Clay Shirkey explains “social tools remove older obstacles to public expression, and thus removes the bottlenecks that characterised mass media. The result is the mass amateurization of efforts previously reserved for media professionals.” Thus sharing transforms communication into a participative activity where the crowd rather than a central authority (government, media company) choose what content is worthwhile discussing, how, when and where it should be discussed.
These social media trends foreshadow the emergence of an information society where the nature of information and participation differs vastly from the characteristics of information in the industrial age. Social media has changed the rules of social engagement. This is reflected by the new buzzwords such as blogging, viral, memes, hashtag, selfie, followers and likes which have meanings which either did not exist or had a different context. Changes in social behaviours ultimately affect the rules of economic engagement; and this affects the way economic activities are organised.
One such critical area is the sharing of personal information. Increasing the levels of transparency and audit trail creates new possibilities for organising activities. Stranger sharing only works because there is more information (such as profiling and feedback) and the implicit assurance of accountability (electronic audit trail) which reduces the costs associated with the unknown. Stranger sharing has broader connotations. The rising public comfort with the transparency of their personal information numbs concerns on the risks of Orwellian surveillance. It changes the nature of social relationships and tilts the exchange of information towards being an autonomous and transient experience.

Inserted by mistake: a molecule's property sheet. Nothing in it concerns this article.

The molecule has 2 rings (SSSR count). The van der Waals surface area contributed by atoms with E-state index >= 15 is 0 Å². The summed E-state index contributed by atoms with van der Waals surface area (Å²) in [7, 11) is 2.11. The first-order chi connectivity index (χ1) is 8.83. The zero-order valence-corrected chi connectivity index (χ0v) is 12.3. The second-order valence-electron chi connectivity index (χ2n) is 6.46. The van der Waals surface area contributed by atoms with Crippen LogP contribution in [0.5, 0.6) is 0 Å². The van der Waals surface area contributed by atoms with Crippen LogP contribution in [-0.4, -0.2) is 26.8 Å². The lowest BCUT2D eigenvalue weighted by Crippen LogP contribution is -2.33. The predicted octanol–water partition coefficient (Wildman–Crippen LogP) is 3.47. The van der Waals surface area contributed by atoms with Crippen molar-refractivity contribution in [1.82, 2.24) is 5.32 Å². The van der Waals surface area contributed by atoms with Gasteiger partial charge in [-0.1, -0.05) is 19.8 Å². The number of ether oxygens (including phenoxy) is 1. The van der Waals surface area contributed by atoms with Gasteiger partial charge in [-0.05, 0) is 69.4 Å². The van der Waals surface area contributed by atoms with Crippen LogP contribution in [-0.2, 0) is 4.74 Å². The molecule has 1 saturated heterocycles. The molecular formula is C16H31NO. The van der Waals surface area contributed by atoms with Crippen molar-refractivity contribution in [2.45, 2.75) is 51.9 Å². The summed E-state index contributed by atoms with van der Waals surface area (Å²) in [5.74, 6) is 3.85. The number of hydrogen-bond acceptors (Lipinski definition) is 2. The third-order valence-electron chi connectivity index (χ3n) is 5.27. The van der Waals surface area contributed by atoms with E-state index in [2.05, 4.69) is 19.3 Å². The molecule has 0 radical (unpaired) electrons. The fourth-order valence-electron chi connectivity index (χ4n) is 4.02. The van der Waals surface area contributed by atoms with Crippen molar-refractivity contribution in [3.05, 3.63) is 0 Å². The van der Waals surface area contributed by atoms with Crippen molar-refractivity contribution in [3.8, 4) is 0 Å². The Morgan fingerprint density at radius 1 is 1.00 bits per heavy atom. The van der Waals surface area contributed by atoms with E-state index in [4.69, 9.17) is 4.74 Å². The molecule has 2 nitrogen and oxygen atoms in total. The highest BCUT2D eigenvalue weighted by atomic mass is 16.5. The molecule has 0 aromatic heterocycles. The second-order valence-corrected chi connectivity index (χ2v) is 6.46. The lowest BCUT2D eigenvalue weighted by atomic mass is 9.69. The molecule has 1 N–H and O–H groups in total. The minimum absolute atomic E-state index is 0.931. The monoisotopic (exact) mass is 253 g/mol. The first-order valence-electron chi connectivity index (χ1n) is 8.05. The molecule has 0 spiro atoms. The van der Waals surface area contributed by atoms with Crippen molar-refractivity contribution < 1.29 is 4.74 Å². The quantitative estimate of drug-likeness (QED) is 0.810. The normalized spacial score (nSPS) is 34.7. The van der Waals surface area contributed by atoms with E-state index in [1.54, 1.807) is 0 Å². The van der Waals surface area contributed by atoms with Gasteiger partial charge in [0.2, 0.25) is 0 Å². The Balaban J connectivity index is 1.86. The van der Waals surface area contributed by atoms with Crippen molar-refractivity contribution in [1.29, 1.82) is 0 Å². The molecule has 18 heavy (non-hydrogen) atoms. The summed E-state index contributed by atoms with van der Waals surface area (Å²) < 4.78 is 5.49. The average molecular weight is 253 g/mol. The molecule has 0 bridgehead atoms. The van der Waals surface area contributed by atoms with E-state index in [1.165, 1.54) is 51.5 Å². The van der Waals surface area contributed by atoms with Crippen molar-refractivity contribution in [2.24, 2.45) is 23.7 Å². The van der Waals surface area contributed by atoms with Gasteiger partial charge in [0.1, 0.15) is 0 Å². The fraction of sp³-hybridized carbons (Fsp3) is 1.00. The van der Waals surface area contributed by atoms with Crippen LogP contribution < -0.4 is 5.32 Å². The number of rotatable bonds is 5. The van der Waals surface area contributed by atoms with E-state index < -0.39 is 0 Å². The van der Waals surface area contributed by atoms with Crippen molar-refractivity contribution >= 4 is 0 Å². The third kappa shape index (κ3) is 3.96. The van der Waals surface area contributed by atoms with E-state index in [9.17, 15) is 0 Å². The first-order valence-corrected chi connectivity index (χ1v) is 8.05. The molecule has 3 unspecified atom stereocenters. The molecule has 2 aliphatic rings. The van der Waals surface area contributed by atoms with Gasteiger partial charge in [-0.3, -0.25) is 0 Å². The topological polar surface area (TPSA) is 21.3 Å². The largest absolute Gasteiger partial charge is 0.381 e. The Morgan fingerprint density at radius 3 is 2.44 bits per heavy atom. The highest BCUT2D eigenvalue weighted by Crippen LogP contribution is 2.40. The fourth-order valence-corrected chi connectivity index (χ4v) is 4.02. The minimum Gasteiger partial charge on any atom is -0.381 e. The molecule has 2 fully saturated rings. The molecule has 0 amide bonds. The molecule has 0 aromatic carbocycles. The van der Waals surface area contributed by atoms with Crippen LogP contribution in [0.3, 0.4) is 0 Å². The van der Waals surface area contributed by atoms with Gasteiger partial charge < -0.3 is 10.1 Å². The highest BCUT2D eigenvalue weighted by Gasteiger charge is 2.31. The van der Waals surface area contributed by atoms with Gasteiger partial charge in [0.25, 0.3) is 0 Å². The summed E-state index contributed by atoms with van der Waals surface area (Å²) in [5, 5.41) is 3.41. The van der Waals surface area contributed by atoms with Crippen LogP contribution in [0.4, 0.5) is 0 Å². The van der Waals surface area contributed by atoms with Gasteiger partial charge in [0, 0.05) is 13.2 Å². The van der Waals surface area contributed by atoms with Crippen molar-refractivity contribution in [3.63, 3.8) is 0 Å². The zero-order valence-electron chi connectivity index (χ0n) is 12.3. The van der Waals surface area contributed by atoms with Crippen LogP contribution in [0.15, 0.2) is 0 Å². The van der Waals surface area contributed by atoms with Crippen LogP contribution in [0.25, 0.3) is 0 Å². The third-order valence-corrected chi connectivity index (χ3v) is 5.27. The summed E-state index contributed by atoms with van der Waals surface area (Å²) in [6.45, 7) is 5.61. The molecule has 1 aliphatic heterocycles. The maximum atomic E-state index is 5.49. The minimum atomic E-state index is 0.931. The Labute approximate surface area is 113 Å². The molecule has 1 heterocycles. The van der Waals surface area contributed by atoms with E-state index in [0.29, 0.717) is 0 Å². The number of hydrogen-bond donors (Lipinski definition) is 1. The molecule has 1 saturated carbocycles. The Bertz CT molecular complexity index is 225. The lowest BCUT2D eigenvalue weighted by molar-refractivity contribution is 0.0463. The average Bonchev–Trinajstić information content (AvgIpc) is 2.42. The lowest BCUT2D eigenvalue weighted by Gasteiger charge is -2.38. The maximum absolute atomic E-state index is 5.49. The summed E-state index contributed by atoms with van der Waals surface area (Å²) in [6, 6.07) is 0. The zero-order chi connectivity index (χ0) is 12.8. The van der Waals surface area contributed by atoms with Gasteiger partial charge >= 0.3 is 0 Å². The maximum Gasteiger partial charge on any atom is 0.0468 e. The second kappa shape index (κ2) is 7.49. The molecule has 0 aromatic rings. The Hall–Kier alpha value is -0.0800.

These trends are compatible with the tendency towards modularisation in the information society. Modularisation is a significant concept in technology associated with shrinking the size of the organisational units and making them more self-contained to improve interchangeability, speed and scale. Mobile apps are a prime example of modular design.
The platforms have led the charge in demonstrating the benefits from sharing and participation. But there is a large gap between what the sharing platforms are doing relative to the ideal of a sharing economy. At the moment, information is controlled by the ridesharing platforms who are naturally reluctant to share the full information with drivers, customers or regulators. This lowers information transparency or increases information asymmetry. As a result, the outcomes are shaped by for-profit motives and pricing algorithms based on competitive strategies rather than oriented towards promoting economic efficiency.